BC: In niche perfume, the raw materials can cost up to 5€ per bottle, and the mass market or the masstige market, the stuff you get in perfume shops for 60€ is so much lower than that. Also when I speak to perfumers, they say basically every marketing briefing they get is for the same old “urban modern woman, confident but feminine” and that they resort to five ready-made recipes in their drawer…
Always the same! “She’s intelligent but she’s sensual”.
Frances (to Isaac):
Do you remember when you created a scent, and you were smelling it, and you said “I love it, but they are not going to like it, it’s too edgy”?
The cool thing what we’re able to do it without sending out such briefs.
Yes, there’s a direction and for me as a perfumer it’s a dream. I work with the most luxurious raw matereials and get all the creative liberty, which is really amazing. And also the ability to take time. Making a fragrance can take one month, or six months, or it can be a year. For commercial it’s two weeks. And with such a time limit, you of course start recycling ideas, it gets less and less original, which is a vicious circle, a downward spiral.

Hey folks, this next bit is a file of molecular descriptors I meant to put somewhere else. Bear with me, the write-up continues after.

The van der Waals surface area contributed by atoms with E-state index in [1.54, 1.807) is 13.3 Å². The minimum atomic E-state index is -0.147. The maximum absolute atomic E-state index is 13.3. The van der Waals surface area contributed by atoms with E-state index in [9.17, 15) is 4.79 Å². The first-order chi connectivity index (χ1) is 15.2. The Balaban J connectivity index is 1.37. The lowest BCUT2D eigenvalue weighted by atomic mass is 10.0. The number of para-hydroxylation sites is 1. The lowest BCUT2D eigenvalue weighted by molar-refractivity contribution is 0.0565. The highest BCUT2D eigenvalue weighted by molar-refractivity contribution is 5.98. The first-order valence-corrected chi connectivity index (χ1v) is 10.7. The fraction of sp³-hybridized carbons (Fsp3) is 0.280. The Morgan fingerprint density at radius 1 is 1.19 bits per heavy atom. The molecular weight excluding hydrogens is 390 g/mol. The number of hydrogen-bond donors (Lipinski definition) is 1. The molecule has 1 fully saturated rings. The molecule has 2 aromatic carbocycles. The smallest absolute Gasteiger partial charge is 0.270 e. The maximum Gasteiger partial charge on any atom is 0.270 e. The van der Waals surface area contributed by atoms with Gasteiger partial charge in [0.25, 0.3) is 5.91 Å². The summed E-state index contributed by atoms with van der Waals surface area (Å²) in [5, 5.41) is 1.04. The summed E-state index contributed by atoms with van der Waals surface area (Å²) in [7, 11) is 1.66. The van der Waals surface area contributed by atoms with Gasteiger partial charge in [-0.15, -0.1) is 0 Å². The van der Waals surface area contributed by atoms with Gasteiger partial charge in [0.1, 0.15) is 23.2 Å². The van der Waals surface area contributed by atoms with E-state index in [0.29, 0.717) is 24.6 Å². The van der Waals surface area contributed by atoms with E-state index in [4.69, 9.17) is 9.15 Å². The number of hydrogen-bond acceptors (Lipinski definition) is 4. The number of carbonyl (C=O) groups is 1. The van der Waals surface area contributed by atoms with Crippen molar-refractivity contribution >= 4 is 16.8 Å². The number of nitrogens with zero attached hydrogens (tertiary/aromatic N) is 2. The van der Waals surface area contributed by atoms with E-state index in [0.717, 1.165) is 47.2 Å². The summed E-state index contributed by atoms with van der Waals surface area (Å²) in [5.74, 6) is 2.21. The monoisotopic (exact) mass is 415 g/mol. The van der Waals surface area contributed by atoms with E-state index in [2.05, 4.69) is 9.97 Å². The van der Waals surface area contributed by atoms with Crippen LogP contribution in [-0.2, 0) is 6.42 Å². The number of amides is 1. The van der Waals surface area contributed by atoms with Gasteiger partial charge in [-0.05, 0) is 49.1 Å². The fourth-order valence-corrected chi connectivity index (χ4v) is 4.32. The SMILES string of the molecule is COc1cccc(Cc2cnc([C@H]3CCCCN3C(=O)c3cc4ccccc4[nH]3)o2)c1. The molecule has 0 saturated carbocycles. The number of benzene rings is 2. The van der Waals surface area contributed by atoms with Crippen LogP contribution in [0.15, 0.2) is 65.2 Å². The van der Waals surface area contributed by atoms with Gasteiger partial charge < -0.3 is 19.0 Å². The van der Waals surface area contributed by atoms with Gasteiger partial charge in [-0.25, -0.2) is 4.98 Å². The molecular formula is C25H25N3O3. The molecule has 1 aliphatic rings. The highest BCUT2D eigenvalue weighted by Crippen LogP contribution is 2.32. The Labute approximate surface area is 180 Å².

BC: Now, the Abel scents stand out with the very “perfum-ey” quality. They don’t smell like you expect a natural fragrance to smell – which is still all too often an insense-stick kind of a smell, not what you expect from an Eau. Is it due to the prowess of a master perfumer involved?
When I was starting, and it was just the idea in my head, I was looking for organic and natural perfume but wouldn’t find them. As you said, there were scents out there, but they were something I wouldn’t wear, not chic, not modern, not cool. But then all the amazing beauty products were out there. That’s why I wanted to start. As in “hang on, why is no one doing it?”
Nobody was crazy enough! 😉
I made the decision back then that I could make this myself. Get some essential oils, and mix it up. But then I recognised that perfume is an art, a craft in the real sense. Isaac has studied in Milan and Paris, he’s had mentorships, the perfumers who have been doing this for decades. You don’t just study and become perfumer.
A lot of natural brands have this hippie connotation, blending the oils themselves. The difference is as if between a professional musician and someone who’s just grabbed a guitar. And again, the budget comes into play as well. Why there are so many natural perfumes that smell like Geranium? Because nobody will pay five thousand for Jasmin if they can have the 15€-Geranium. Natural brands have a few constraints as well.
BC: Frances, how did you get Isaac on board in the first place?